11. Mr. D.
    We need to stop telling students and parents that getting a bachelor of arts degree is the path to success and riches. Different educational paths lead to different careers and different salaries, and children and parents need to be told the hard truths, starting as early as age 12-14. The education establishment has responded to 50% of the population entering University by enlarging liberal arts programs and ill-defined but easy degrees like commerce and business while lowering standards. Governments need to wake up and understand that with such a large fraction of the population entering post-secondary education, public universities must make their primary mission job training, and they must carry out that mission cost effectively. Every university president tries to make their university into Harvard. All of the incentives for faculty and administrators are to pursue sexy research and provide creature comforts to students, rather than teaching valuable skills to undergraduates. We don’t need more Harvards. We need efficient low cost schools that churn out professionals with marketable skills. Not just STEM skills, although we need more of those. But any graduate who receives a degree but possesses no marketable skills has been cheated by the education system.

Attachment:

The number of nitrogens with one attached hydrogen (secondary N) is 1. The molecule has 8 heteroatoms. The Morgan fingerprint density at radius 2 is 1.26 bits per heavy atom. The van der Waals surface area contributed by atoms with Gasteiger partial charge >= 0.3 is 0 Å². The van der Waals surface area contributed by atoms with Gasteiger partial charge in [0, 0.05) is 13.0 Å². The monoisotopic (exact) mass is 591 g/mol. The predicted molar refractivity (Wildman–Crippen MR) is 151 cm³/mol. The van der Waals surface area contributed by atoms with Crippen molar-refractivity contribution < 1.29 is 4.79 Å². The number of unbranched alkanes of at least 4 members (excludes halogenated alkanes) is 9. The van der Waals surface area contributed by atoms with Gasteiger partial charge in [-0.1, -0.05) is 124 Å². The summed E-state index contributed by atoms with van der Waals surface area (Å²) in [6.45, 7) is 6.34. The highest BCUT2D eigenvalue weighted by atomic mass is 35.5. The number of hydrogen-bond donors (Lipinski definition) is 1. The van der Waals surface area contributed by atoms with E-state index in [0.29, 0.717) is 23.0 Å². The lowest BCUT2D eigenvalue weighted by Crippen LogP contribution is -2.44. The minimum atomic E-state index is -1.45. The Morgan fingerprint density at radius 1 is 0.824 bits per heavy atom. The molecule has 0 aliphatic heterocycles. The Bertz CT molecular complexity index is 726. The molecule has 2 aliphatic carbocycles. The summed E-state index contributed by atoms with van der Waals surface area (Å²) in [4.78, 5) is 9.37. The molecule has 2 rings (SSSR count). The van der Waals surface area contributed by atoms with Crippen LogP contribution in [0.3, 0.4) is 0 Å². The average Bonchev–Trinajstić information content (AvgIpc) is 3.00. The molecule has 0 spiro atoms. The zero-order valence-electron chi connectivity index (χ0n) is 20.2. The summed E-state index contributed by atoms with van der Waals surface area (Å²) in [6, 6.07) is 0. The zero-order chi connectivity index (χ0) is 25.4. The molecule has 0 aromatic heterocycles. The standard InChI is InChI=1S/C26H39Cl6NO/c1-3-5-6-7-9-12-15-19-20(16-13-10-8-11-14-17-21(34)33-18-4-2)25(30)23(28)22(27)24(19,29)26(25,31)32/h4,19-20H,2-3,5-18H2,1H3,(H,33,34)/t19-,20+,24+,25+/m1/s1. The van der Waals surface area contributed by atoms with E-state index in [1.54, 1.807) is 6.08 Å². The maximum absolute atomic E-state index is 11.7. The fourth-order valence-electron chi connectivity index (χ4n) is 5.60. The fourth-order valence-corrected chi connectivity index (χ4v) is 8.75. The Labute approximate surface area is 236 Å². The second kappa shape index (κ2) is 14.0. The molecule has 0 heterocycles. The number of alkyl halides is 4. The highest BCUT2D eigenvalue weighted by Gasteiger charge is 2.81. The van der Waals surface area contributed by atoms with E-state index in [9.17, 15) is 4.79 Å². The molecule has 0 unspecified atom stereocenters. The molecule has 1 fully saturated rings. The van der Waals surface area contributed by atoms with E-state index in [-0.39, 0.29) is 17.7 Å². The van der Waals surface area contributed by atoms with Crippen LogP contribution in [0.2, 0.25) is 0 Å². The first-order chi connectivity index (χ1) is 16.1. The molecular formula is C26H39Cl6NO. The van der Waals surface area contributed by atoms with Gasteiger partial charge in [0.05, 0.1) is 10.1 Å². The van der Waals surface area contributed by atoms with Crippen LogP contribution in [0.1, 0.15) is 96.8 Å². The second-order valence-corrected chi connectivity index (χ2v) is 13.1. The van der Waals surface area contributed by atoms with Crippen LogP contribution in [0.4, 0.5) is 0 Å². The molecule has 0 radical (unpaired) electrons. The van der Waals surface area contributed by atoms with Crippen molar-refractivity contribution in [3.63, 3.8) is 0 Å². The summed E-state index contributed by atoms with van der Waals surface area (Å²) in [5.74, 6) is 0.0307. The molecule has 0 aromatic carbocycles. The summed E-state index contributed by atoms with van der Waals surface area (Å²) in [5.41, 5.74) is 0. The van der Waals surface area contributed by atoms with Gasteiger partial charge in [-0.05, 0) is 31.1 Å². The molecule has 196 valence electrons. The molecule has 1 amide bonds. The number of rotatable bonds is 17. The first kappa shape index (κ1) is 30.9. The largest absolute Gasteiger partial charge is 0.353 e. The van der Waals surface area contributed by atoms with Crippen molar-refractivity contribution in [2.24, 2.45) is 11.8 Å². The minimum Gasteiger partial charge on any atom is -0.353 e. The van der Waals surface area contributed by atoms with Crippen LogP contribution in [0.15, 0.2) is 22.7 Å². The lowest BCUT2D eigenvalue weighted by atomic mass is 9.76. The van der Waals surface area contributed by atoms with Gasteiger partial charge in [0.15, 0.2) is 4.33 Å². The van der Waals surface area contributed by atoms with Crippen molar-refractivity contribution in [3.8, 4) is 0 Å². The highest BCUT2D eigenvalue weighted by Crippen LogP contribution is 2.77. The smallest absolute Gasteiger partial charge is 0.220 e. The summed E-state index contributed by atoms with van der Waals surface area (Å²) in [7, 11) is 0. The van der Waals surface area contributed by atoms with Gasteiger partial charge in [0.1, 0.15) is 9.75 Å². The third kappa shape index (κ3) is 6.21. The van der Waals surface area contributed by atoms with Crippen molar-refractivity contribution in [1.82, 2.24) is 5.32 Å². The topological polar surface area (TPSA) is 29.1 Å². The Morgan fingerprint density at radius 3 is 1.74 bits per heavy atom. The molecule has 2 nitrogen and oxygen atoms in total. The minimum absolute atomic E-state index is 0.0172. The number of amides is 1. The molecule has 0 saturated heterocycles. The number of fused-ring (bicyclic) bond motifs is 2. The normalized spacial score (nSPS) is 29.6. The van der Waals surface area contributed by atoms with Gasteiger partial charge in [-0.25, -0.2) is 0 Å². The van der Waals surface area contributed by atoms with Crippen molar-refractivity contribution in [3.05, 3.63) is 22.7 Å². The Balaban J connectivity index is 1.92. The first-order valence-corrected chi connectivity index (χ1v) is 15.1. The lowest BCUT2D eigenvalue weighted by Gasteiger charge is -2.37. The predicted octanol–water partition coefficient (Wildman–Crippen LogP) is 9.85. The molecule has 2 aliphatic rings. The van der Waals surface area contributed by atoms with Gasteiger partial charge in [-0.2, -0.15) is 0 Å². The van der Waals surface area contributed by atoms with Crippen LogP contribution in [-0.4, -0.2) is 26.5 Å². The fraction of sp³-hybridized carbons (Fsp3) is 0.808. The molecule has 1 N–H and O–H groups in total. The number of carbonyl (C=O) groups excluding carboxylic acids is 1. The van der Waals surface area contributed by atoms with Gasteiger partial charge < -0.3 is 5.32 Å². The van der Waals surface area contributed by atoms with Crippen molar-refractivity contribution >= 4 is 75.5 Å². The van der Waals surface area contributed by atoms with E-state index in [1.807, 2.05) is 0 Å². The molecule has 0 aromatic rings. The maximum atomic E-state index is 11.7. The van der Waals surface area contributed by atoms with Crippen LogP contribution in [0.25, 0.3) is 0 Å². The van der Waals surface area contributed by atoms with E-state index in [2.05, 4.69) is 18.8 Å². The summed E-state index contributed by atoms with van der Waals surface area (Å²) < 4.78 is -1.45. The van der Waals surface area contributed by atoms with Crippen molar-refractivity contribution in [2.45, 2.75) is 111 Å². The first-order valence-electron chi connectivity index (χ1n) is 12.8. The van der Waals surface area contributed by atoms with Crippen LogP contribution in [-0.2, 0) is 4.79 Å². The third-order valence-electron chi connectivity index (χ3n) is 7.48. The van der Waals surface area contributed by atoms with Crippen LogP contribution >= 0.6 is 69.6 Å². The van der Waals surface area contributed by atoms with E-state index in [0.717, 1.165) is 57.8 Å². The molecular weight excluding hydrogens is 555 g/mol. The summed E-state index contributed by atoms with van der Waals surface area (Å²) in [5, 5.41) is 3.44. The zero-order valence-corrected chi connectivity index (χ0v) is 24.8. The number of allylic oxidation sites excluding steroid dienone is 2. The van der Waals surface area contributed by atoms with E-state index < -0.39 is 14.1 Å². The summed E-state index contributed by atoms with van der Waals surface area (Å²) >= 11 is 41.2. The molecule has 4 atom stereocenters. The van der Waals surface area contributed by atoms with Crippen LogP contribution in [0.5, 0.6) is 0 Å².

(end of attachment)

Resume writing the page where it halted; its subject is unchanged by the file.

12. Emery said “Teachers do need unions, as they are facing a monopoly employer (the state),”

    No they are not! Their employer is the local school district which is administered by the local school board.

    Also private schools have non-unionized shops and you don’t hear Regime Radio or the Red Star moaning about how badly those teachers are treated and you don’t see bi-annual stories about how the teachers in a particular district are striking unless the proceeds from the previous years bond levy are all redirected to their pension funds.

    in short Emery, Teachers Do Not Need Unions!

  13. Emery, my issue isn’t with your prescription, but with your presumptions. It’s worthwhile to identify talent in young people, but the channeling of people at an early age is a real problem, because interests change. My 7th grader excels at math and science, but is only moderately interested in those subjects — she’s significantly more interested in writing and music than in STEM. I have no doubt she could pursue a STEM career path and be successful at it, but it might not be the highest and best use of her skills.